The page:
You are quite correct in your literal interpretation of the US Constitution. But let us remember that the US Constitution was not imposed before, during or immediately after the American Revolution but at least a decade later.
Anyway, I believe almost unilaterally most, if not all, of the authors of our freedom, from the layman with his rifle hiding in a muddy puddle along the road to shoot at red coats, all the way up to the lofty dignitaries like Thomas Jefferson would state, very emphatically, that taxation is a method to raise money in times of very dire need, not an existence that should be experienced on a daily basis as the “norm.”
We also weren’t trusted to vote for president back then. Times change. If you want to spend $12 billion a month on war, you gotta pay for it. Ditto for Homeland Security, FBI, CIA, the interstate highway system, trips to the moon, national parks, etc.
As I said, we’ve had a progressive income tax in place for over 90 years (and no, “progressive income tax” is not political- the two major parties in this country are, and have been, perfectly content to keep it in place), and it certainly hasn’t stood in the way of our progression to superpower.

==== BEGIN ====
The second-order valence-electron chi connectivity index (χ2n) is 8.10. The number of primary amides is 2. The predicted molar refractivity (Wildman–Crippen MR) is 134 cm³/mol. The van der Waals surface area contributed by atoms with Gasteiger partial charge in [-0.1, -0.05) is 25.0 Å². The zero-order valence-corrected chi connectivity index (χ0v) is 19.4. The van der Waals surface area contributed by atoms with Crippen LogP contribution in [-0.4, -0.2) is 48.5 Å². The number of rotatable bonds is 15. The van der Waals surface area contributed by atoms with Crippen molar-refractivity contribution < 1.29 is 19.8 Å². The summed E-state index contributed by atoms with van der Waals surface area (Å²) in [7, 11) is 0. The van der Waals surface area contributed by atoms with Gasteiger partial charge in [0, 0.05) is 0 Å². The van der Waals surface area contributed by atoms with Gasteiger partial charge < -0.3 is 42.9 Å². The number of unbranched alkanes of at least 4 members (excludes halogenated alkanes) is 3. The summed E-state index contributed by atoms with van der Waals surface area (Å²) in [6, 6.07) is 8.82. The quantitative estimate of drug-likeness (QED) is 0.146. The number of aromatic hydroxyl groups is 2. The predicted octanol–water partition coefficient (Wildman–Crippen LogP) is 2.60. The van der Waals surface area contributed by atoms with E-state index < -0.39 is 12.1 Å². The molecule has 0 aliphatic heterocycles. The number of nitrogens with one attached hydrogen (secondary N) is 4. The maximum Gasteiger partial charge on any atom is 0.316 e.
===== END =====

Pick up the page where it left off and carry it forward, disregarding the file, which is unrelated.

Correction: progressive income taxation started during the Civil War:
“During the Civil War, a person earning from $600 to $10,000 per year paid tax at the rate of 3%. Those with incomes of more than $10,000 paid taxes at a higher rate.”
So it’s been in place for the last 145 years.
The reason I feel comfortable saying this is because of how loathe all the important men in American history have been to implement any form of tax throughout our early history. This is not to make an argument that taxes are good or bad, but rather an argument to state that at the time this nation was building the foundation of itself that made us great, taxes were viewed upon with great distaste and, at times, hostile resistance.
So were foreign entanglements. Is there a single successful industriliazed democratic nation without an income tax? I honestly don’t know. I know the norm is income taxation.
So it seems plainly obvious that taxes, levied on any portion or the whole of the people, were not the cause of us becoming a great nation, but rather, despite the very short periods of time taxes were levied on the people, we grew to greatness anyway.
Uh huh. So 140 years is a “very short period of time”? Riiight. :roll: